Detroit Regional Chamber > Media Coverage > Poll: Michigan Voters Cite Inflation as Highest Economic Concern

Poll: Michigan Voters Cite Inflation as Highest Economic Concern

December 15, 2022

Dec. 15, 2022
Jake Bekemeyer

Today, the Detroit Regional Chamber released findings from its latest statewide poll of registered Michigan voters, revealing continued concerns with inflation, voters’ legislative priorities, perceptions of the democratic process, and the importance of social issues to employees selecting an employer.

“Not surprisingly, the economy — especially the continued high level of inflation — continues to be front and center in voters’ minds,” says Sandy K. Baruah, president and CEO of the chamber. “But other than certain pockets of voters, Michiganders appear to be expressing a collective sigh of relief post-election day with an increased confidence in our voting process, calls for a centrist agenda in Lansing, and confidence in Gov. Whitmer as she embarks on her second term.”

The chamber’s polling partner, The Glengariff Group Inc., completed the statewide poll of 600 registered Michigan voters between Nov. 28 and Dec. 1.

Voters were asked what the most important issue facing Michigan today is. Inflation and cost of gas and goods led by a wide margin, with 23.7 percent stating this option. In a similar vein, 17.2 percent of those surveyed said the economy and jobs topped their concerns. Roads and infrastructure came in at 6.8 percent, while education quality and funding rounded out the list at 3.3 percent.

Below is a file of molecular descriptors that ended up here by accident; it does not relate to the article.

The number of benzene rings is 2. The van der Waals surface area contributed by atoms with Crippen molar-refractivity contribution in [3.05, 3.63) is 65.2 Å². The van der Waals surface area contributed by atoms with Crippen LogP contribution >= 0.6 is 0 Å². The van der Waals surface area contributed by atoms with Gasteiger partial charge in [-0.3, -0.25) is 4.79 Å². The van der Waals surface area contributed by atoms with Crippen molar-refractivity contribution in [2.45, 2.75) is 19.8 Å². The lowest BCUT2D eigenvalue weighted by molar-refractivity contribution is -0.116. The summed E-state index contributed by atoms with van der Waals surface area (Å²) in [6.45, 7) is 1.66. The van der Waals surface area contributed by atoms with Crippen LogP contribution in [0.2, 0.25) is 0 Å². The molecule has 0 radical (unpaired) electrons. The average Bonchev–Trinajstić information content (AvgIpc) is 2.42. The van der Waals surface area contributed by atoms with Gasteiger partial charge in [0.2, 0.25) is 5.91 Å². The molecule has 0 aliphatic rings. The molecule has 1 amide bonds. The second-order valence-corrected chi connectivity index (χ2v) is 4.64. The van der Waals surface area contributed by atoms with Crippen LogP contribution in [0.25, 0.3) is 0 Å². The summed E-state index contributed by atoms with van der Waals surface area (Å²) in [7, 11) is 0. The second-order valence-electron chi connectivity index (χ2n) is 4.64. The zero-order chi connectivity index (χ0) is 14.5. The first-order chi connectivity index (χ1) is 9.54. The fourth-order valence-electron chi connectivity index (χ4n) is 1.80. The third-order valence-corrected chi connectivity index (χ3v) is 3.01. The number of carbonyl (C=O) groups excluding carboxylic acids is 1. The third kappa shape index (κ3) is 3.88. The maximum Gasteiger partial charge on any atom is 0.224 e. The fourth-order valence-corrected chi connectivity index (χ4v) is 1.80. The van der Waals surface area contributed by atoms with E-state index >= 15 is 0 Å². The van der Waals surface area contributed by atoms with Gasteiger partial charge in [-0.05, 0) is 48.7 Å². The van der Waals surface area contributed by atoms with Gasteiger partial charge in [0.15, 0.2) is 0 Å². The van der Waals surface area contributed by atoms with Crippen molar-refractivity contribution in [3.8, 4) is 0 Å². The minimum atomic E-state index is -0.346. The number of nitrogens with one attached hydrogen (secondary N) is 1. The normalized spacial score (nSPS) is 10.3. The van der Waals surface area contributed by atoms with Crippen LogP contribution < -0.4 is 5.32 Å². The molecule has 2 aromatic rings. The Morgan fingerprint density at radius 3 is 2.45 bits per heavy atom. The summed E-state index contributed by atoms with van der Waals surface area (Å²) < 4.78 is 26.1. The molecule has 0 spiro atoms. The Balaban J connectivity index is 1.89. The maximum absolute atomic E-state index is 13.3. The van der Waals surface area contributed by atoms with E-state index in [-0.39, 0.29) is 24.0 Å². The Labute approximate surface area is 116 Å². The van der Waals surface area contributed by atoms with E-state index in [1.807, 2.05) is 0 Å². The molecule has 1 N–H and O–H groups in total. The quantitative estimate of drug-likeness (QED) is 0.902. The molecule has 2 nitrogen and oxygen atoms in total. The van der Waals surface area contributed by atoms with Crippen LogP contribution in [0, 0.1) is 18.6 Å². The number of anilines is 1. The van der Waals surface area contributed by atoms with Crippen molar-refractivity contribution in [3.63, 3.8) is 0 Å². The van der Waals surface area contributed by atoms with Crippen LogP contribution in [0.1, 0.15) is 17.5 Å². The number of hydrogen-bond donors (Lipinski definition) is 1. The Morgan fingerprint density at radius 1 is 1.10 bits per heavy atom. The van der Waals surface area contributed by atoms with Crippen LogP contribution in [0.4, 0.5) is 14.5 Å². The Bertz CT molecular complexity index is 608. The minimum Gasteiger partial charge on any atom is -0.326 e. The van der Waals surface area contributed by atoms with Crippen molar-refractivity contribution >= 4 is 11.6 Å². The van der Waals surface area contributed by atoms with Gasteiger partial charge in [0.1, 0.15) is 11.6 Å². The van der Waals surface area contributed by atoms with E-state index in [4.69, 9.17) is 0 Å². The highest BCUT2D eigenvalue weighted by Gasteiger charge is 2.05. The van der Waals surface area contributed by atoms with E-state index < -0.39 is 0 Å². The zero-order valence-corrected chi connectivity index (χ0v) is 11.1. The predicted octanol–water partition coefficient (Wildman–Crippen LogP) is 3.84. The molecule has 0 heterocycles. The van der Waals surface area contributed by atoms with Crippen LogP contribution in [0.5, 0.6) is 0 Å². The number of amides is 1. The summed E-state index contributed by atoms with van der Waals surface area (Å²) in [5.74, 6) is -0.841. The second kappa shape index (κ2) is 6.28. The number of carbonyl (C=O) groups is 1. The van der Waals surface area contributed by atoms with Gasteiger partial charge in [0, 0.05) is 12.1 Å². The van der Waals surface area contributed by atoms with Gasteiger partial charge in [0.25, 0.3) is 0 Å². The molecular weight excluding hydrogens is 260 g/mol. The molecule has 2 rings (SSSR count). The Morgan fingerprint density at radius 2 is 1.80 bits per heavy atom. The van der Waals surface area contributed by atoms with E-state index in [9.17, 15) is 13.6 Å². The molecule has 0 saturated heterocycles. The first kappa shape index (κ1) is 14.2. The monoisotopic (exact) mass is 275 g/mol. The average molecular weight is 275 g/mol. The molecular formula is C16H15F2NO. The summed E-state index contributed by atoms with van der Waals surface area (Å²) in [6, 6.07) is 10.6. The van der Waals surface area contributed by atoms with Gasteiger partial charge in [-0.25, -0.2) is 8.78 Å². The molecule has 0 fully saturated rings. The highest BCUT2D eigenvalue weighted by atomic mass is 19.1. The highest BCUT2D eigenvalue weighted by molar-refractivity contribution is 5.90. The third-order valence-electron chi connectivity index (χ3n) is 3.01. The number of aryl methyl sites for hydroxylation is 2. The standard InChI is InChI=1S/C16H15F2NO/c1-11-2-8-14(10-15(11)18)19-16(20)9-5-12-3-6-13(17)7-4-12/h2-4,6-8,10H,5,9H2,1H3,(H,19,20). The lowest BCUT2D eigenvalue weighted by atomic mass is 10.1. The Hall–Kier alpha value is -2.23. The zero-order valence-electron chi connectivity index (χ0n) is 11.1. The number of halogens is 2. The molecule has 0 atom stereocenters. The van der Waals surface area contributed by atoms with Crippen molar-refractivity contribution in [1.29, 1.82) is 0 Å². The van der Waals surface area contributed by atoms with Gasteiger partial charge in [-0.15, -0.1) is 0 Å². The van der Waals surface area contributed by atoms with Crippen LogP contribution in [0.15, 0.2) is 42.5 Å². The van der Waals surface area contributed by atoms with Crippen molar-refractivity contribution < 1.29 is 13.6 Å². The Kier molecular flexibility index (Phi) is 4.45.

While it may not have been their top concern, 92 percent of voters are concerned about inflation — with 64.5 percent identifying as very concerned about inflation. These numbers are statistically consistent with May 2022 numbers.

When asked specifically where inflation has most impacted them, voters have shifted their concerns to food prices, with 43.4 percent answering that way. Gas prices remain a concern, with 22 percent identifying it, while 21.1 percent of voters answered everything.

Voters were asked if they have had to make choices about what they can afford to buy due to inflation that they did not have to make before. More than half, 66.3 percent, have altered their purchasing habits, while 45.1 percent said they have made choices that require them to stop specific purchases. Nearly a quarter, 21.2 percent, said they have made choices to buy less or change what they are buying, while 33 percent said they have not had to make choices.

Voters that are making choices to stop buying things were asked what specifically they had stopped buying. Almost half, 43.8 percent, cited changes in what types of food they were purchasing at the grocery store, while a quarter cited travel or entertainment. About 10 percent said they eat out less.

When asked about their economic positioning relative to the past, 66.4 percent of voters share they are doing better or the same. A third, 33.3 percent, said they are doing worse, 21.1 percent said they are doing better, and 45.3 percent said they are doing the same. For those that said they were worse off than one year ago, 76 percent cite the effects of inflation as the reason why.

By a margin of 41.0 percent right track to 48.9 percent wrong track, Michigan voters narrowly believe the state’s economy is on the wrong track.